What is Hydroplaning?

In order to define ‘hydroplaning’ we first need to define ‘traction’. Traction is the resulting friction produced from a vehicle’s tires rolling on pavement. The friction produced is dramatically increased by the downward force applied to a rolling object – in our case, the weight of the vehicle. This means that heavier vehicles are not as likely to hydroplane.

Hydroplaning can occur when the traction between the tire and the pavement is reduced or eliminated by water, causing the tire to ride on top of the water instead of the solid pavement. In other words, a vehicle can lose traction with the pavement when the tires begin to roll over a wet surface so fast that the water on the pavement can’t be displaced in enough time to permit safe travel.

Hydroplaning may occur when water accumulates as little as 0.3 cm for a minimum of 30 ft  as a vehicle drives through at 35 mph or more. However, speed and water depth are not the only factors to determine when a vehicle will hydroplane such as quality of tires, weight of vehicle, weather conditions, and whether or not the vehicle is two or all-wheel drive. All-wheel drives may shift power to the rear tires potentially causing a dangerous hydroplane situation. Also, DO NOT use cruise control in wet or rainy road conditions.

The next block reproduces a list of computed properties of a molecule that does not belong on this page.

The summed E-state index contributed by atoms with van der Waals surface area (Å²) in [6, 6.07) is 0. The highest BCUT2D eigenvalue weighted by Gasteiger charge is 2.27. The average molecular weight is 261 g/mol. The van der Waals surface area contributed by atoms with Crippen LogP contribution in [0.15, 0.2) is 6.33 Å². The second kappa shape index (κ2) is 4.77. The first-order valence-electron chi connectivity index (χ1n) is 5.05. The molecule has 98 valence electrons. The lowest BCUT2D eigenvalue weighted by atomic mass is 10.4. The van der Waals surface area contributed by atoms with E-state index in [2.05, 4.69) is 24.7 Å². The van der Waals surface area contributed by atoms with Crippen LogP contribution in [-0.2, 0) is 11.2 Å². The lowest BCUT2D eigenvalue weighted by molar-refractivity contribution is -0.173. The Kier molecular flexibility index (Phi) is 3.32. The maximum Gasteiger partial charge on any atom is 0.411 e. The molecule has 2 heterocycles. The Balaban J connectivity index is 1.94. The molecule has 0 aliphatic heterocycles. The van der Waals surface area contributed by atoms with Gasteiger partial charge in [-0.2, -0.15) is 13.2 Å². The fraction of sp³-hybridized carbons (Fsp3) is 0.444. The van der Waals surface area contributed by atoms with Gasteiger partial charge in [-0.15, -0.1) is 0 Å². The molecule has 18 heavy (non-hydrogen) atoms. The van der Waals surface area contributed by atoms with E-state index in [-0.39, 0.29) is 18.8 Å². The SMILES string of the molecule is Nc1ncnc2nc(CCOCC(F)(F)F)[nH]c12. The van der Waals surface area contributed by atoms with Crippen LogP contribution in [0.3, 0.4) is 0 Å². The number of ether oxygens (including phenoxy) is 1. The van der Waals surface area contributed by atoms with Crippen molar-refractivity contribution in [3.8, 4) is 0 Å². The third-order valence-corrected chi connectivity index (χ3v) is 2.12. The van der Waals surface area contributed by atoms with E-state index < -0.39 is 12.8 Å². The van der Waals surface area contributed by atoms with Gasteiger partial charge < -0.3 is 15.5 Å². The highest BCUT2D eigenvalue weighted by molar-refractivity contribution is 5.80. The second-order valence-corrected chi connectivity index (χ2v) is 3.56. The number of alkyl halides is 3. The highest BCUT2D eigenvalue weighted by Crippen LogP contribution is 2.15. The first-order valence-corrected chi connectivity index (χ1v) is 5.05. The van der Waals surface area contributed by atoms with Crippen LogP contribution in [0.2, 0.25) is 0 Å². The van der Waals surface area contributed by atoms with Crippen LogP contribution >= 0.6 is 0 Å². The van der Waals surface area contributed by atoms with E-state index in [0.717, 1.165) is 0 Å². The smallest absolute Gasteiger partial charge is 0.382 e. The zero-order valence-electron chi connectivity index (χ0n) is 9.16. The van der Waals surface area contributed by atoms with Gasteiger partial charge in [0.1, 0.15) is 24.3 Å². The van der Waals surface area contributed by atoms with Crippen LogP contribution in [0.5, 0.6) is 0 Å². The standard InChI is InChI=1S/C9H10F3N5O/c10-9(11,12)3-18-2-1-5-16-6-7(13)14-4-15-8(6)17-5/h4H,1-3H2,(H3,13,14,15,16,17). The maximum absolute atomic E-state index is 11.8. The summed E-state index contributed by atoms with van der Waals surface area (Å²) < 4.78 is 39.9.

The pattern of the tire’s threads as well as its size are important factors to consider when choosing a tire that will help you stay safe in wet road conditions. For instance, hydroplaning is much more likely to take place if the vehicle’s tires and tread patterns are narrow. Be sure to check the depth of the treads, because the more worn a tire is, the more dangerous the vehicle is to drive – especially in poor weather conditions. Having your tires rotated every 7-10 thousand miles will help prevent hydroplaning as well as driving at least 5-10 mph below the speed limit during poor road conditions

If you find yourself in a hydroplaning situation, the first and most important thing to do is to not panic then do the following:

  • Remain calm and remove your foot from the accelerator
    • braking may cause your vehicle to skid out of control
  • Slightly turn your steering wheel in the direction you are hydroplaning to help realign your tires and help you gain control of your steering
  • Feel for the tires reconnecting to the pavement and make necessary speed and directional adjustments